Describing players as “amateur” seems like wishful assertion rather than a reflection of reality. Buy a $28 standing-room ticket to a Peterborough Petes playoff game, for instance, and you’ll find yourself among people wearing $120 jerseys and $30 hats, watching a “Pizza Pizza Powerplay” followed by a “penalty kill brought to you by Conpute.” Between periods, a tiny blimp trailing a banner for the Brick furniture store woozily circles the rink while a Zamboni plastered in ads for Jack Link’s beef jerky resurfaces the ice. The atmosphere mirrors the professional experience in nearly every possible way. There are coaches, general managers, referees, and ushers. Teens sell beer and pizza. The only ones who aren’t paid? The players.
“When you compare the money these teams make with what it would cost to pay players minimum wage, it’s really a joke,” says Charney, whose lawsuit claims that junior players help generate hundreds of millions of dollars in revenues annually.
Branch has publicly insisted that the CHL isn’t as profitable as people think: about a third of the teams are in the black, a third break even, and a third lose money. Since most clubs are private companies, they don’t have to disclose their earnings. But the business model is hardly failing. The CHL gets 35 percent of the revenue from the World Junior championships, which are consistently TSN’s most highly rated broadcasts. They earn money on sponsorship, merchandise, and other TV rights. Yes, business is cyclical, with crowds largely dependent on the quality of the team, but this hasn’t kept owners from recognizing the value of a club. Last year, The Hockey News reported that the Quebec Remparts, one of the country’s most-prized franchises, had been sold to Quebecor for between $20 million and $25 million.
The value of these franchises, argues Berg, comes from teens—teens who appear in video games and put fans in seats, whose names are emblazoned on the back of pricey jerseys and whose play inspires love or despair. The game is a business, and players are the product.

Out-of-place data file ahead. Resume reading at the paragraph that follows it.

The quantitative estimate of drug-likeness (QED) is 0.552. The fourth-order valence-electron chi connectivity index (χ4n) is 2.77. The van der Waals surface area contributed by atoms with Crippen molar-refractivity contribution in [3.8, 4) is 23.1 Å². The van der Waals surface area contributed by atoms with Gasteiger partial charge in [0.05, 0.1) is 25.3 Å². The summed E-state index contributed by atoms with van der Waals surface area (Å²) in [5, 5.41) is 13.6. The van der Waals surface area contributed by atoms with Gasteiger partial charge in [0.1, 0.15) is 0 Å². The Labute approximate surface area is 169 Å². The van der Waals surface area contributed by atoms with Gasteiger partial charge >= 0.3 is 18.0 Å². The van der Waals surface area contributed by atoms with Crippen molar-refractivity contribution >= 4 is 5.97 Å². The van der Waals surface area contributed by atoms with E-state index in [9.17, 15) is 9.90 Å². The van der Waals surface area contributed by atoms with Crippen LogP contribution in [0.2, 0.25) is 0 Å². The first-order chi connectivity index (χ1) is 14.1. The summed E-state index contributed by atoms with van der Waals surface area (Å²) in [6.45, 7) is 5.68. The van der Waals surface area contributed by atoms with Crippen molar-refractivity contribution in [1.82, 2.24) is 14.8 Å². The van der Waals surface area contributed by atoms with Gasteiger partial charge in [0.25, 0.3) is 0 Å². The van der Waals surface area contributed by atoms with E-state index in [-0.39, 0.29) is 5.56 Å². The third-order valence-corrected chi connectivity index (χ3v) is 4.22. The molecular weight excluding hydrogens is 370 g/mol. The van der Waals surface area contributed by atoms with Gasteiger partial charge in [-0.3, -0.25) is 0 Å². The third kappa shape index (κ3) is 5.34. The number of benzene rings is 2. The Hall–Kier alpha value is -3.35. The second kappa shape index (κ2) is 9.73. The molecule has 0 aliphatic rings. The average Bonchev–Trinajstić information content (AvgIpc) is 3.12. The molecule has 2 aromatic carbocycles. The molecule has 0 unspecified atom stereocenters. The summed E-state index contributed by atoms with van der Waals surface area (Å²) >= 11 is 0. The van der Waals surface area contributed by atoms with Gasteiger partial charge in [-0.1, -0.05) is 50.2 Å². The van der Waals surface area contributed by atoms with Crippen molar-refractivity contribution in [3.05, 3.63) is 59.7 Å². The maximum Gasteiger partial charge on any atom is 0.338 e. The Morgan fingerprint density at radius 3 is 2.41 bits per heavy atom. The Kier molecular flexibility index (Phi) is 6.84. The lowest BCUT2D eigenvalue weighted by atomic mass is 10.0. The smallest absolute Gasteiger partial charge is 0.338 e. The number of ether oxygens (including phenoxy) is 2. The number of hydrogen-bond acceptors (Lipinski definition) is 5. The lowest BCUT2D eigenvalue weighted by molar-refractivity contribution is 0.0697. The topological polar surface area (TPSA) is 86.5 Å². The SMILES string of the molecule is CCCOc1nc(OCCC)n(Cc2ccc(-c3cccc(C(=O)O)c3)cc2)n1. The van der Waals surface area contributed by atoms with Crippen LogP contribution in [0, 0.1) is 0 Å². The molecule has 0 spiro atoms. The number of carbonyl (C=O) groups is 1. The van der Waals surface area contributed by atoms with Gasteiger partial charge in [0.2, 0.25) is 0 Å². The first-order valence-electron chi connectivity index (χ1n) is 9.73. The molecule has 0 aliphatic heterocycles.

On a hot Monday afternoon this summer, Sam Berg sat in the Beamsville arena. The ice was thawed, with kids practising tricks on their BMX bikes in the dusty parking lot. Now nineteen, Berg wore sneakers, jean shorts, and a polo shirt—a young adult with a square jaw and a scar on his cheek, a memento from the time a skate caught him in the face. Having transferred from McMaster to Brock University, in Saint Catharines, to major in labour studies, he’d been reading James W. Rinehart, the author of The Tyranny of Work, and was thinking in new ways about the world around him. The teenage jock was sounding like a campus Marxist. “Labour in sports is not a separate issue from labour in general,” he said earnestly.
The lawsuit is moving forward slowly, with certification hearings in Ontario and Alberta next summer. In the meantime, Berg is facing a league determined to prove the case will damage major junior hockey. Paying players minimum wage, the CHL has warned, could result in the closure of dozens of teams in small communities with low attendance. Charney argues that if necessary, as in the NHL, junior teams should expand profit-sharing so that money-making clubs in London and Kitchener can help keep hockey in places such as Lethbridge and Owen Sound.